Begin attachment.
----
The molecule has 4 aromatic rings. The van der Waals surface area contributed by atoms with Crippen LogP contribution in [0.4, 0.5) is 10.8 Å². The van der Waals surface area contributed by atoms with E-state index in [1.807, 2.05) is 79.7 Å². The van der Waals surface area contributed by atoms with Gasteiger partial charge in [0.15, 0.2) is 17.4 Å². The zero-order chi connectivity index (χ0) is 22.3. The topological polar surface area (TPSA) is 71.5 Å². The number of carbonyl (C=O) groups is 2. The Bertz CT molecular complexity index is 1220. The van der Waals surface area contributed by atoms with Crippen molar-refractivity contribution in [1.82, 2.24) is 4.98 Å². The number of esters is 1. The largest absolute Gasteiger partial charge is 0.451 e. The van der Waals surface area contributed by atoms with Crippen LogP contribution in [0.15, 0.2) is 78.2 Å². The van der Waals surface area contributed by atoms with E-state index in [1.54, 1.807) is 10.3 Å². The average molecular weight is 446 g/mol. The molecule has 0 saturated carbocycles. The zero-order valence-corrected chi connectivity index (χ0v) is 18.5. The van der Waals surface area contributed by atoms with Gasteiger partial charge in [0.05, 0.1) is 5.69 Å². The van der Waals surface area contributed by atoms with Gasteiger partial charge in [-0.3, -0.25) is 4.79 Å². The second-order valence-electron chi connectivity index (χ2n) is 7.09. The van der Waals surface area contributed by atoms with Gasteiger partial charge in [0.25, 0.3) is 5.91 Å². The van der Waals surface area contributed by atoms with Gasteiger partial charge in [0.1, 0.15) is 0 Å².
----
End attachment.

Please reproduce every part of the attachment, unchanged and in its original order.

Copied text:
The molecule has 4 aromatic rings. The van der Waals surface area contributed by atoms with Crippen LogP contribution in [0.4, 0.5) is 10.8 Å². The van der Waals surface area contributed by atoms with E-state index in [1.807, 2.05) is 79.7 Å². The van der Waals surface area contributed by atoms with Gasteiger partial charge in [0.15, 0.2) is 17.4 Å². The zero-order chi connectivity index (χ0) is 22.3. The topological polar surface area (TPSA) is 71.5 Å². The number of carbonyl (C=O) groups is 2. The Bertz CT molecular complexity index is 1220. The van der Waals surface area contributed by atoms with Crippen molar-refractivity contribution in [1.82, 2.24) is 4.98 Å². The number of esters is 1. The largest absolute Gasteiger partial charge is 0.451 e. The van der Waals surface area contributed by atoms with Crippen LogP contribution in [0.15, 0.2) is 78.2 Å². The van der Waals surface area contributed by atoms with E-state index in [1.54, 1.807) is 10.3 Å². The average molecular weight is 446 g/mol. The molecule has 0 saturated carbocycles. The zero-order valence-corrected chi connectivity index (χ0v) is 18.5. The van der Waals surface area contributed by atoms with Gasteiger partial charge in [0.05, 0.1) is 5.69 Å². The van der Waals surface area contributed by atoms with Gasteiger partial charge in [-0.3, -0.25) is 4.79 Å². The second-order valence-electron chi connectivity index (χ2n) is 7.09. The van der Waals surface area contributed by atoms with Gasteiger partial charge in [0.25, 0.3) is 5.91 Å². The van der Waals surface area contributed by atoms with Gasteiger partial charge in [0.1, 0.15) is 0 Å².